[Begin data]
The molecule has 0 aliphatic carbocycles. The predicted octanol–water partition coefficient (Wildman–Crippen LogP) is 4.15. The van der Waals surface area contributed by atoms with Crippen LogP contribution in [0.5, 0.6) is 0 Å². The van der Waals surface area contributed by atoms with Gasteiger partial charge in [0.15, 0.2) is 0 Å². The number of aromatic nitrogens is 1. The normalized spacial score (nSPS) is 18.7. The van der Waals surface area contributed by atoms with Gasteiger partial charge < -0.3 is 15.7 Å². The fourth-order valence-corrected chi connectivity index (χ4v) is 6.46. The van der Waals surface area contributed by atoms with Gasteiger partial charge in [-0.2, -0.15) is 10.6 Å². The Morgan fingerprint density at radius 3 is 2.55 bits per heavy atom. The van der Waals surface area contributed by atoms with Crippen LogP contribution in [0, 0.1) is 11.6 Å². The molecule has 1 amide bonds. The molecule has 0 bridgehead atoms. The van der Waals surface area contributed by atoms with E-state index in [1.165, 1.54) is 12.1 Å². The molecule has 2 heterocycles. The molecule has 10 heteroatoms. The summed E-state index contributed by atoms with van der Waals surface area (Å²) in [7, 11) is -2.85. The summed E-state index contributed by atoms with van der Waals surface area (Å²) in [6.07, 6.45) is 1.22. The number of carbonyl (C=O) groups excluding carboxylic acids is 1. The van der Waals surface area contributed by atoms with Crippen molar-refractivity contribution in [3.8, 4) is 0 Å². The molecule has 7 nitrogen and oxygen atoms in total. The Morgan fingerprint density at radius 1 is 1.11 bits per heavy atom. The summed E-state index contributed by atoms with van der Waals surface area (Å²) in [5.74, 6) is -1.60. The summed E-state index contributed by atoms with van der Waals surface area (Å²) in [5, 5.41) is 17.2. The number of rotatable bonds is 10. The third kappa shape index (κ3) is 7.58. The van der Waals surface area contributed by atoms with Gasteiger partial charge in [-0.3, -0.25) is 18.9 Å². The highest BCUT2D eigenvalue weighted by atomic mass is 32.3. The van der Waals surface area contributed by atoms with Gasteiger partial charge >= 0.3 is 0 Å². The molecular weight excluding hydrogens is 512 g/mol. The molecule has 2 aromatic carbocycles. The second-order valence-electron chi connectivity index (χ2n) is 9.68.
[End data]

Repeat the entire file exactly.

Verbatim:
The molecule has 0 aliphatic carbocycles. The predicted octanol–water partition coefficient (Wildman–Crippen LogP) is 4.15. The van der Waals surface area contributed by atoms with Crippen LogP contribution in [0.5, 0.6) is 0 Å². The van der Waals surface area contributed by atoms with Gasteiger partial charge in [0.15, 0.2) is 0 Å². The number of aromatic nitrogens is 1. The normalized spacial score (nSPS) is 18.7. The van der Waals surface area contributed by atoms with Gasteiger partial charge < -0.3 is 15.7 Å². The fourth-order valence-corrected chi connectivity index (χ4v) is 6.46. The van der Waals surface area contributed by atoms with Gasteiger partial charge in [-0.2, -0.15) is 10.6 Å². The Morgan fingerprint density at radius 3 is 2.55 bits per heavy atom. The van der Waals surface area contributed by atoms with Crippen LogP contribution in [0, 0.1) is 11.6 Å². The molecule has 1 amide bonds. The molecule has 0 bridgehead atoms. The van der Waals surface area contributed by atoms with E-state index in [1.165, 1.54) is 12.1 Å². The molecule has 2 heterocycles. The molecule has 10 heteroatoms. The summed E-state index contributed by atoms with van der Waals surface area (Å²) in [7, 11) is -2.85. The summed E-state index contributed by atoms with van der Waals surface area (Å²) in [6.07, 6.45) is 1.22. The number of carbonyl (C=O) groups excluding carboxylic acids is 1. The van der Waals surface area contributed by atoms with Crippen molar-refractivity contribution in [3.8, 4) is 0 Å². The molecule has 7 nitrogen and oxygen atoms in total. The Morgan fingerprint density at radius 1 is 1.11 bits per heavy atom. The summed E-state index contributed by atoms with van der Waals surface area (Å²) in [5.74, 6) is -1.60. The summed E-state index contributed by atoms with van der Waals surface area (Å²) in [5, 5.41) is 17.2. The number of rotatable bonds is 10. The third kappa shape index (κ3) is 7.58. The van der Waals surface area contributed by atoms with Gasteiger partial charge in [-0.3, -0.25) is 18.9 Å². The highest BCUT2D eigenvalue weighted by atomic mass is 32.3. The van der Waals surface area contributed by atoms with Gasteiger partial charge >= 0.3 is 0 Å². The molecular weight excluding hydrogens is 512 g/mol. The molecule has 2 aromatic carbocycles. The second-order valence-electron chi connectivity index (χ2n) is 9.68.